Daily Devotion for August 19, 2012
Our Father, who art in heaven, hallowed be thy name. Thy kingdom come; Thy will be done, on earth as it is in heaven. Give us this day our daily bread, and forgive us our trespasses, as we forgive those who trespass against us. And lead us not into temptation, but deliver us from evil.
For Thine is the kingdom, and the power, and the glory, forever and ever.
Our "Virtual Sunday Church" this week is really like being in church, as it is an amateur video of the recessional at St. Paul's Episcopal Church, Gainesville, Texas.
If you have ever been to a service in a small Episcopal church, this may give you a bit of a chuckle.
Prayer for the Morning
Holy Father, who watches over your children by night and by day; blessed Jesus, my food and my strength; sweet Holy Spirit, the light and guide of my soul; I thank you for this new day and pray that you will watch over me. May my thoughts, my words and actions reflect the Spirit that dwells within me. And may every minute of my life celebrate the gift of grace, earned by the blood of Christ, in whose name I pray.
Prayer of Praise (from Psalm 86)
Give ear, O Lord, to my prayer; and attend to the voice of my supplications. In the day of my trouble I will call upon you: for you will answer me.
Among the gods there is none like you, O Lord; and no works like those you have done. All nations whom you have made will come and worship before you, O Lord; and will glorify your name.
For you are great, and do wondrous things: you are God alone.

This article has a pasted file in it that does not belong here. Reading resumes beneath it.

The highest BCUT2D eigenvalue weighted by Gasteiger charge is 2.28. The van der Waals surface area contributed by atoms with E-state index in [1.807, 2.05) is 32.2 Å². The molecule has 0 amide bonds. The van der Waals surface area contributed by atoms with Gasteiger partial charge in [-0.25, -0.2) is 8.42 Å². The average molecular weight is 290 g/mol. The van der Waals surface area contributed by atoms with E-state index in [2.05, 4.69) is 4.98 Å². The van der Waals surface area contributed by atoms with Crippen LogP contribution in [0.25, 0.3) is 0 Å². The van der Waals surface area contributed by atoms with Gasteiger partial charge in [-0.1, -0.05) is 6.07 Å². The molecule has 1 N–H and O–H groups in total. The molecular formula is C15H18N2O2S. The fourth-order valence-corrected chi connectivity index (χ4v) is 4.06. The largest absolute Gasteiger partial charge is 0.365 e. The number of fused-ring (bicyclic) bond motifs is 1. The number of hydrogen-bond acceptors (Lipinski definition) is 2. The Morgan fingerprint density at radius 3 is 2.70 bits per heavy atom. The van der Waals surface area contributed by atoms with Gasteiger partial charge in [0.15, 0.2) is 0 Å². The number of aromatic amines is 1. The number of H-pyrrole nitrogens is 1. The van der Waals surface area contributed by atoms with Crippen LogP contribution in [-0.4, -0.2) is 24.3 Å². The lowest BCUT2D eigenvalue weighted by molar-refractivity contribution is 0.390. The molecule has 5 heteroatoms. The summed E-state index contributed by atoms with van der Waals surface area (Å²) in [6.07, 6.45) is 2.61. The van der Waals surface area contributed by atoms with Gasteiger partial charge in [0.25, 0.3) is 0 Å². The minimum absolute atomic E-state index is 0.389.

Teach me your way, Lord, and I will walk in your truth: unite my heart to fear your name. I will praise you, O Lord my God, with all my heart: and I will glorify your name forever.
A Prayer of Repentance
O Lord our God, good and merciful, I acknowledge all my sins which I have committed every day of my life, in thought, word and deed; in body and soul alike. I am heartily sorry that I have ever offended you, and I sincerely repent; with tears I humbly pray you, O Lord: of your mercy forgive me for all my past transgressions and absolve me from them. I firmly resolve, with the help of Your Grace, to amend my way of life and to sin no more; that I may walk in the way of the righteous and offer praise and glory to the Name of the Father, Son, and Holy Spirit.
Now, oh Lord, I pray that you may lift up the light of your countenance upon me, and give me peace; in my going out and in my coming in; in my sitting down and my rising up; in my work and in my play; in my joy and in my sorrow, in my laughter and in my tears; until that day comes which is without dawn and without dark.
Think of the day ahead in terms of God with you, and visualize health, strength, guidance, purity, calm confidence, and victory as the gifts of His presence.
Sing to the Lord, all the earth.
Sing to the Lord, bless His name;
Proclaim the good news of His salvation from day to day.
Declare His glory among the nations,
His wonders among all peoples.
For the Lord is great and greatly to be praised;
He is to be feared above all gods.
For all the gods of the peoples are idols,
But the Lord made the heavens.
Honor and majesty are before Him;